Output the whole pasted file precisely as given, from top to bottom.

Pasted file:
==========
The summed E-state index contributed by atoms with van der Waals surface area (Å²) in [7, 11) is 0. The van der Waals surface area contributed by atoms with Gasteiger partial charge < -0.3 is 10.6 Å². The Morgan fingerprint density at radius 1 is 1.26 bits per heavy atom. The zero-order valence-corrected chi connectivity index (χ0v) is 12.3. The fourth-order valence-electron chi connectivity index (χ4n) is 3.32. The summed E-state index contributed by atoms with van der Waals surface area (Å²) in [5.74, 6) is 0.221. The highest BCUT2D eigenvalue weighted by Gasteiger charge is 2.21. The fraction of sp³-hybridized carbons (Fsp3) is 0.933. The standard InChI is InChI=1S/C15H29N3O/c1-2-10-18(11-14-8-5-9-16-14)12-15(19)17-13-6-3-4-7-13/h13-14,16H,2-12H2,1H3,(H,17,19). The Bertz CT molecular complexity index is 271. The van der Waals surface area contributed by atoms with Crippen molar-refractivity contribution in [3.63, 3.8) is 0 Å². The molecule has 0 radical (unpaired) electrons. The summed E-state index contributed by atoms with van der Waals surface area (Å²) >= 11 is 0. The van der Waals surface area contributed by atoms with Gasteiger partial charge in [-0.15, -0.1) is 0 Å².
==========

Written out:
The summed E-state index contributed by atoms with van der Waals surface area (Å²) in [7, 11) is 0. The van der Waals surface area contributed by atoms with Gasteiger partial charge < -0.3 is 10.6 Å². The Morgan fingerprint density at radius 1 is 1.26 bits per heavy atom. The zero-order valence-corrected chi connectivity index (χ0v) is 12.3. The fourth-order valence-electron chi connectivity index (χ4n) is 3.32. The summed E-state index contributed by atoms with van der Waals surface area (Å²) in [5.74, 6) is 0.221. The highest BCUT2D eigenvalue weighted by Gasteiger charge is 2.21. The fraction of sp³-hybridized carbons (Fsp3) is 0.933. The standard InChI is InChI=1S/C15H29N3O/c1-2-10-18(11-14-8-5-9-16-14)12-15(19)17-13-6-3-4-7-13/h13-14,16H,2-12H2,1H3,(H,17,19). The Bertz CT molecular complexity index is 271. The van der Waals surface area contributed by atoms with Crippen molar-refractivity contribution in [3.63, 3.8) is 0 Å². The molecule has 0 radical (unpaired) electrons. The summed E-state index contributed by atoms with van der Waals surface area (Å²) >= 11 is 0. The van der Waals surface area contributed by atoms with Gasteiger partial charge in [-0.15, -0.1) is 0 Å².